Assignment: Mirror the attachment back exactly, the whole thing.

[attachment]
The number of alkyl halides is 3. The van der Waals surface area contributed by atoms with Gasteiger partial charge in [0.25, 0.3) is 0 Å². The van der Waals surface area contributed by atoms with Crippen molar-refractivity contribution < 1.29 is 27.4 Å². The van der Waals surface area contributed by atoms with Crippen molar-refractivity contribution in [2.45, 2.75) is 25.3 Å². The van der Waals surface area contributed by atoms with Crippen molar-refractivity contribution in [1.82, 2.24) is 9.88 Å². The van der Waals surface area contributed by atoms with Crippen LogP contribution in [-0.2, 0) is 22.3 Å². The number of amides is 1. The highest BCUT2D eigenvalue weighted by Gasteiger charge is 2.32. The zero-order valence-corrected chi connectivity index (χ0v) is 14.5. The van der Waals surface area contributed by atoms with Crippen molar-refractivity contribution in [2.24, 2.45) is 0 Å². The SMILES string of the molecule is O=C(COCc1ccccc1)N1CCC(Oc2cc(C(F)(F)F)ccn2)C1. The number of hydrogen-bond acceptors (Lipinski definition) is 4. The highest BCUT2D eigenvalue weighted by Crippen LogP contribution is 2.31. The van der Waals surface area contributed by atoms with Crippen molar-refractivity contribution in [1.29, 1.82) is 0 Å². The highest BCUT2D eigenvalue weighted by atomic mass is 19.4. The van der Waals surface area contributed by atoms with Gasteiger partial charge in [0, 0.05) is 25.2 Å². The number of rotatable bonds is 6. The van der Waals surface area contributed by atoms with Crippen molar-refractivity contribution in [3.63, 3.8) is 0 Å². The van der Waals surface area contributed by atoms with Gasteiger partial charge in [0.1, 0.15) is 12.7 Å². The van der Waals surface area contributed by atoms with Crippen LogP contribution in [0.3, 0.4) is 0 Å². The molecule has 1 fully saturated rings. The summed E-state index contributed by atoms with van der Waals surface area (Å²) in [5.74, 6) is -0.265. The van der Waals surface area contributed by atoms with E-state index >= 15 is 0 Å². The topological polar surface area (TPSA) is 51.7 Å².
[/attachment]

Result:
The number of alkyl halides is 3. The van der Waals surface area contributed by atoms with Gasteiger partial charge in [0.25, 0.3) is 0 Å². The van der Waals surface area contributed by atoms with Crippen molar-refractivity contribution < 1.29 is 27.4 Å². The van der Waals surface area contributed by atoms with Crippen molar-refractivity contribution in [2.45, 2.75) is 25.3 Å². The van der Waals surface area contributed by atoms with Crippen molar-refractivity contribution in [1.82, 2.24) is 9.88 Å². The van der Waals surface area contributed by atoms with Crippen LogP contribution in [-0.2, 0) is 22.3 Å². The number of amides is 1. The highest BCUT2D eigenvalue weighted by Gasteiger charge is 2.32. The zero-order valence-corrected chi connectivity index (χ0v) is 14.5. The van der Waals surface area contributed by atoms with Crippen molar-refractivity contribution in [2.24, 2.45) is 0 Å². The SMILES string of the molecule is O=C(COCc1ccccc1)N1CCC(Oc2cc(C(F)(F)F)ccn2)C1. The number of hydrogen-bond acceptors (Lipinski definition) is 4. The highest BCUT2D eigenvalue weighted by Crippen LogP contribution is 2.31. The van der Waals surface area contributed by atoms with Crippen molar-refractivity contribution in [1.29, 1.82) is 0 Å². The highest BCUT2D eigenvalue weighted by atomic mass is 19.4. The van der Waals surface area contributed by atoms with Gasteiger partial charge in [0, 0.05) is 25.2 Å². The number of rotatable bonds is 6. The van der Waals surface area contributed by atoms with Crippen molar-refractivity contribution in [3.63, 3.8) is 0 Å². The van der Waals surface area contributed by atoms with Gasteiger partial charge in [0.1, 0.15) is 12.7 Å². The van der Waals surface area contributed by atoms with Crippen LogP contribution in [0.3, 0.4) is 0 Å². The molecule has 1 fully saturated rings. The summed E-state index contributed by atoms with van der Waals surface area (Å²) in [5.74, 6) is -0.265. The van der Waals surface area contributed by atoms with E-state index >= 15 is 0 Å². The topological polar surface area (TPSA) is 51.7 Å².